It Ain’t Right!

I’m going to relay a story to you that involves a Military “It Ain’t Right.”  

For more than 19 years, James H. was a proud soldier of the United States Army.  His dedication to the service of our country was—and is—unwavering, and he was a good soldier.  He exhibited a true commitment from the heart of a soldier.americanpride

Not only did James take pride in a job well done for the 10th Signal Division, but he was most fulfilled when motivating other soldiers, teaching, guiding, and advising less senior officers.  His performance evaluations were exemplary, and he was continually recommended for more responsible jobs, given the highest marks in honesty, truthfulness, honor and conduct.  Written on James’ NCO Evaluation Report by his supervisor were these words:  “Loyalty, above all, is to the Army.”  James was respected; he was depended upon; and he was content in his life as a soldier and a patriot.  It is no understatement that James literally lived to serve his country.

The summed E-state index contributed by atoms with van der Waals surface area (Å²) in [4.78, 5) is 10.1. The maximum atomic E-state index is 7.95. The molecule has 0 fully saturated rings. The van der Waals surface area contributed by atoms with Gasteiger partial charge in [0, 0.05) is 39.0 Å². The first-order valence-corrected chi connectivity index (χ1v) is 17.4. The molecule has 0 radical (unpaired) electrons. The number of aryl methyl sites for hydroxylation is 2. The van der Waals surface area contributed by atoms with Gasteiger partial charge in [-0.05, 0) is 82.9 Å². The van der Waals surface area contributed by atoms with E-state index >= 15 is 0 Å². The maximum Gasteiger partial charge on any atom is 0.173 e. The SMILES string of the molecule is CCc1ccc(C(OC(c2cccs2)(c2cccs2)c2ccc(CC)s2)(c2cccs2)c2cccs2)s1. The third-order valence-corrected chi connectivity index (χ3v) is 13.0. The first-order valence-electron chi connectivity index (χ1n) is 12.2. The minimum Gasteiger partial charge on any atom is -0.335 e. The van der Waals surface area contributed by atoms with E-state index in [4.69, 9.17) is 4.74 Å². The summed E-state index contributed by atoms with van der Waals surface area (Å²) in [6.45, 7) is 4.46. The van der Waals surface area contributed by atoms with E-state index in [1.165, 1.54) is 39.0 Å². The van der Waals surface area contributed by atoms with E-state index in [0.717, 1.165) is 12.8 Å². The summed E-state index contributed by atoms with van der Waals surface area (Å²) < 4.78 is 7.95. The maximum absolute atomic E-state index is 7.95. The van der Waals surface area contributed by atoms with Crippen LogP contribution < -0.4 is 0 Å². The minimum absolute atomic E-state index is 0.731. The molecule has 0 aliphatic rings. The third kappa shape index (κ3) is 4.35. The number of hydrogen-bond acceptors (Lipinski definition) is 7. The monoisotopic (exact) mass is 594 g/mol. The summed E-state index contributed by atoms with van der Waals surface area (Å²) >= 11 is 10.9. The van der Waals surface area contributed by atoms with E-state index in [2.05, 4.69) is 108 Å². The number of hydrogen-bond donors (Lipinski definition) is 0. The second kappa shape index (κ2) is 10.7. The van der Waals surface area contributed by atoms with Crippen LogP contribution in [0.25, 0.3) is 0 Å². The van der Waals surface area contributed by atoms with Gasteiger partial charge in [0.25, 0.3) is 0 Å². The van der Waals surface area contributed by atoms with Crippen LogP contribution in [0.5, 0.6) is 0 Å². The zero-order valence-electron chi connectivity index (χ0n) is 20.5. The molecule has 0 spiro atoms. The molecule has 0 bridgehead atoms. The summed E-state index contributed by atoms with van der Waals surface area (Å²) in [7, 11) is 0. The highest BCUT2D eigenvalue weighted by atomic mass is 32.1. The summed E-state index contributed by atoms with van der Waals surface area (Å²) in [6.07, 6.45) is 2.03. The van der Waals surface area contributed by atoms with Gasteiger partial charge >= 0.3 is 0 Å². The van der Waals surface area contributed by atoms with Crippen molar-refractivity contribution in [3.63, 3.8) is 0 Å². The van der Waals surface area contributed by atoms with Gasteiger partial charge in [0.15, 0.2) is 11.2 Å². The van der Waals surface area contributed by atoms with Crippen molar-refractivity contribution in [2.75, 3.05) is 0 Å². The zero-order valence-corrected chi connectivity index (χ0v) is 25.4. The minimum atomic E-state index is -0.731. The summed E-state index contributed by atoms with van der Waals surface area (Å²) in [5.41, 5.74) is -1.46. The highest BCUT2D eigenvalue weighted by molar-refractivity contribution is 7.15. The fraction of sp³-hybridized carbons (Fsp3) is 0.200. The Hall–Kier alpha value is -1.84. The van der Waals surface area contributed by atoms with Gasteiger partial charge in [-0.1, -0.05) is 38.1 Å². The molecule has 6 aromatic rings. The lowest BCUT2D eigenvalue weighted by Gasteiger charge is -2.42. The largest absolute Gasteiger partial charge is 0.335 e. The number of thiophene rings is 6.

armyjeepThen, in October, 1989, James  H. was absolutely crushed when told that his urinalysis had tested positive for THC.  In reviewing all the documentation related to the urinalysis performed, there is a notable error which I believe indicates human error in the test administration.  You see, James is listed toward the top of the list of personnel being tested and again toward the bottom of the list.  In other words, he was listed twice on the same list.  The first entry for his name was scribbled over (but is still quite easily legible).  Let’s assume for a moment that the number beside the name entry was the number given the urine sample; which would result in the mix-up of all urine samples for military personnel listed between those two entries.  In other words, James’ sample may well have been tested as the sample for the next person on the list.  It could be a simple human error, certainly, but one which ended the promising military career of a soldier who loved serving his country.